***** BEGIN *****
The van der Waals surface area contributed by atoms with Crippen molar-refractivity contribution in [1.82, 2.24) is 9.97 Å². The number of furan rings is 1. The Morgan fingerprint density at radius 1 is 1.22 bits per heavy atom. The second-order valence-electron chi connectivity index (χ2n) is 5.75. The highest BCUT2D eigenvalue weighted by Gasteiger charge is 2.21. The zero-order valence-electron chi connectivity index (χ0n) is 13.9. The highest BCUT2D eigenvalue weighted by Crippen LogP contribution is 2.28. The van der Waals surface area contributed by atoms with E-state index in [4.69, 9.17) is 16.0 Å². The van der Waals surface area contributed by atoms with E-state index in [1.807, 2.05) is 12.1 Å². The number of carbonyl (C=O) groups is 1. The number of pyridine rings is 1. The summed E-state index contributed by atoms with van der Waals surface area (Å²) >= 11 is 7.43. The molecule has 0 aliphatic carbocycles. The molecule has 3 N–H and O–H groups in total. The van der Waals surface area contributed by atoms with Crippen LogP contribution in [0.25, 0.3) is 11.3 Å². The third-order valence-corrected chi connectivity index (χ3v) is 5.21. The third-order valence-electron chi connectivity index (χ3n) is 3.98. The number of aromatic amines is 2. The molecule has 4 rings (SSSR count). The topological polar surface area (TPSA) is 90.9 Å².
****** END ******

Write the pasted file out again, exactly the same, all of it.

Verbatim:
The van der Waals surface area contributed by atoms with Crippen molar-refractivity contribution in [1.82, 2.24) is 9.97 Å². The number of furan rings is 1. The Morgan fingerprint density at radius 1 is 1.22 bits per heavy atom. The second-order valence-electron chi connectivity index (χ2n) is 5.75. The highest BCUT2D eigenvalue weighted by Gasteiger charge is 2.21. The zero-order valence-electron chi connectivity index (χ0n) is 13.9. The highest BCUT2D eigenvalue weighted by Crippen LogP contribution is 2.28. The van der Waals surface area contributed by atoms with E-state index in [4.69, 9.17) is 16.0 Å². The van der Waals surface area contributed by atoms with E-state index in [1.807, 2.05) is 12.1 Å². The number of carbonyl (C=O) groups is 1. The number of pyridine rings is 1. The summed E-state index contributed by atoms with van der Waals surface area (Å²) >= 11 is 7.43. The molecule has 0 aliphatic carbocycles. The molecule has 3 N–H and O–H groups in total. The van der Waals surface area contributed by atoms with Crippen LogP contribution in [0.25, 0.3) is 11.3 Å². The third-order valence-corrected chi connectivity index (χ3v) is 5.21. The third-order valence-electron chi connectivity index (χ3n) is 3.98. The number of aromatic amines is 2. The molecule has 4 rings (SSSR count). The topological polar surface area (TPSA) is 90.9 Å².